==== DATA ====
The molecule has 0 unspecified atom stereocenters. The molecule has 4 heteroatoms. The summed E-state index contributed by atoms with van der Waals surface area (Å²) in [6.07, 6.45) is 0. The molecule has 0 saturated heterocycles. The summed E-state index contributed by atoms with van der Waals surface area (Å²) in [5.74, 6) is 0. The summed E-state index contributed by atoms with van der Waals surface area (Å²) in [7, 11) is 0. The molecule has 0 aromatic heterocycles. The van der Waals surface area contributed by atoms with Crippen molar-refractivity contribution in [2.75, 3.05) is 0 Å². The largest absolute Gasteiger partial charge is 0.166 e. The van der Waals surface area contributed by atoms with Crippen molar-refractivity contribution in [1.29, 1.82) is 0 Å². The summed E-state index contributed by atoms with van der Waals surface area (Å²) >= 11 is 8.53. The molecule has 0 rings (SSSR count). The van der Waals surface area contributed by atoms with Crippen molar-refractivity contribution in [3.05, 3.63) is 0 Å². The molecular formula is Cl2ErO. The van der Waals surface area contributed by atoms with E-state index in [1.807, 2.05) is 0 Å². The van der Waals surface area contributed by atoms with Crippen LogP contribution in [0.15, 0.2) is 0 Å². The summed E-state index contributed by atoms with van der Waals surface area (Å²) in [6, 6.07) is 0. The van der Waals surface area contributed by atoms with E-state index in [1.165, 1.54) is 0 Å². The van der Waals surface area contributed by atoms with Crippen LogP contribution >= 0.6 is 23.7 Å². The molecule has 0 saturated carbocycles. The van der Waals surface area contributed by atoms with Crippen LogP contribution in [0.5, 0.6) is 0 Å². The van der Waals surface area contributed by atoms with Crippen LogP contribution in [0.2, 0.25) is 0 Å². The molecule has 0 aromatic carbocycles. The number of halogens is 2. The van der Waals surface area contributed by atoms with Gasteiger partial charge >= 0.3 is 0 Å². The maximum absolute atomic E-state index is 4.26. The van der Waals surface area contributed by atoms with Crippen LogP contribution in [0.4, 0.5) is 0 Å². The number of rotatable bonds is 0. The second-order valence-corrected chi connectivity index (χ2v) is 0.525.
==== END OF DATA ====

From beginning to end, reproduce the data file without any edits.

The molecule has 0 unspecified atom stereocenters. The molecule has 4 heteroatoms. The summed E-state index contributed by atoms with van der Waals surface area (Å²) in [6.07, 6.45) is 0. The molecule has 0 saturated heterocycles. The summed E-state index contributed by atoms with van der Waals surface area (Å²) in [5.74, 6) is 0. The summed E-state index contributed by atoms with van der Waals surface area (Å²) in [7, 11) is 0. The molecule has 0 aromatic heterocycles. The van der Waals surface area contributed by atoms with Crippen molar-refractivity contribution in [2.75, 3.05) is 0 Å². The largest absolute Gasteiger partial charge is 0.166 e. The van der Waals surface area contributed by atoms with Crippen molar-refractivity contribution in [1.29, 1.82) is 0 Å². The summed E-state index contributed by atoms with van der Waals surface area (Å²) >= 11 is 8.53. The molecule has 0 rings (SSSR count). The van der Waals surface area contributed by atoms with Crippen molar-refractivity contribution in [3.05, 3.63) is 0 Å². The molecular formula is Cl2ErO. The van der Waals surface area contributed by atoms with E-state index in [1.807, 2.05) is 0 Å². The van der Waals surface area contributed by atoms with Crippen LogP contribution in [0.15, 0.2) is 0 Å². The summed E-state index contributed by atoms with van der Waals surface area (Å²) in [6, 6.07) is 0. The van der Waals surface area contributed by atoms with E-state index in [1.165, 1.54) is 0 Å². The van der Waals surface area contributed by atoms with Crippen LogP contribution >= 0.6 is 23.7 Å². The molecule has 0 saturated carbocycles. The van der Waals surface area contributed by atoms with Crippen LogP contribution in [0.5, 0.6) is 0 Å². The van der Waals surface area contributed by atoms with Crippen LogP contribution in [0.2, 0.25) is 0 Å². The molecule has 0 aromatic carbocycles. The number of halogens is 2. The van der Waals surface area contributed by atoms with Gasteiger partial charge >= 0.3 is 0 Å². The maximum absolute atomic E-state index is 4.26. The van der Waals surface area contributed by atoms with Crippen LogP contribution in [0.4, 0.5) is 0 Å². The number of rotatable bonds is 0. The second-order valence-corrected chi connectivity index (χ2v) is 0.525.